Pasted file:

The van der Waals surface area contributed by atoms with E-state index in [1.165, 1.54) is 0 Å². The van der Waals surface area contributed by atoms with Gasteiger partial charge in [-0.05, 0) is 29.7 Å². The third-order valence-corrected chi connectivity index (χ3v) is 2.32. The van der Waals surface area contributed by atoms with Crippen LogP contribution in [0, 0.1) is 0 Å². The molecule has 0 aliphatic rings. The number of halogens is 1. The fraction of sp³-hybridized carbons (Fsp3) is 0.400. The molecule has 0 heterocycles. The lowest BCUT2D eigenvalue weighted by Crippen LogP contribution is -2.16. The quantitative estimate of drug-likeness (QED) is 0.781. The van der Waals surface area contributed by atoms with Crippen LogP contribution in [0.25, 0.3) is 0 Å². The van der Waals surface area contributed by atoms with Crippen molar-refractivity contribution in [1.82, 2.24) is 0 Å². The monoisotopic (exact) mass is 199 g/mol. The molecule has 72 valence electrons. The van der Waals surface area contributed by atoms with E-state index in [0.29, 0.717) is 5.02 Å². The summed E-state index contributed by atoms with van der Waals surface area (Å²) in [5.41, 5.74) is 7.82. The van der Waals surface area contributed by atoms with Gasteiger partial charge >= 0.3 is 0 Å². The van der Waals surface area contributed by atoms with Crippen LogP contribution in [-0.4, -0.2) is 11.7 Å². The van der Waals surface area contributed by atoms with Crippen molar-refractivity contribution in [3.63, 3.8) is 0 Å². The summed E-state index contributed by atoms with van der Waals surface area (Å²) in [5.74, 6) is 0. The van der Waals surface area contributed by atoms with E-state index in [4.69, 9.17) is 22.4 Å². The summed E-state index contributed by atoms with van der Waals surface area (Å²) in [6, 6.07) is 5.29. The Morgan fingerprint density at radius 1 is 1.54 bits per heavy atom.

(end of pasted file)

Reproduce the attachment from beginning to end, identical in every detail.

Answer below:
The van der Waals surface area contributed by atoms with E-state index in [1.165, 1.54) is 0 Å². The van der Waals surface area contributed by atoms with Gasteiger partial charge in [-0.05, 0) is 29.7 Å². The third-order valence-corrected chi connectivity index (χ3v) is 2.32. The van der Waals surface area contributed by atoms with Crippen LogP contribution in [0, 0.1) is 0 Å². The molecule has 0 aliphatic rings. The number of halogens is 1. The fraction of sp³-hybridized carbons (Fsp3) is 0.400. The molecule has 0 heterocycles. The lowest BCUT2D eigenvalue weighted by Crippen LogP contribution is -2.16. The quantitative estimate of drug-likeness (QED) is 0.781. The van der Waals surface area contributed by atoms with Crippen LogP contribution in [0.25, 0.3) is 0 Å². The van der Waals surface area contributed by atoms with Crippen molar-refractivity contribution in [1.82, 2.24) is 0 Å². The monoisotopic (exact) mass is 199 g/mol. The molecule has 72 valence electrons. The van der Waals surface area contributed by atoms with E-state index in [0.29, 0.717) is 5.02 Å². The summed E-state index contributed by atoms with van der Waals surface area (Å²) in [5.41, 5.74) is 7.82. The van der Waals surface area contributed by atoms with Gasteiger partial charge >= 0.3 is 0 Å². The van der Waals surface area contributed by atoms with Crippen LogP contribution in [-0.4, -0.2) is 11.7 Å². The van der Waals surface area contributed by atoms with Crippen molar-refractivity contribution in [3.63, 3.8) is 0 Å². The summed E-state index contributed by atoms with van der Waals surface area (Å²) in [5.74, 6) is 0. The van der Waals surface area contributed by atoms with E-state index in [4.69, 9.17) is 22.4 Å². The summed E-state index contributed by atoms with van der Waals surface area (Å²) in [6, 6.07) is 5.29. The Morgan fingerprint density at radius 1 is 1.54 bits per heavy atom.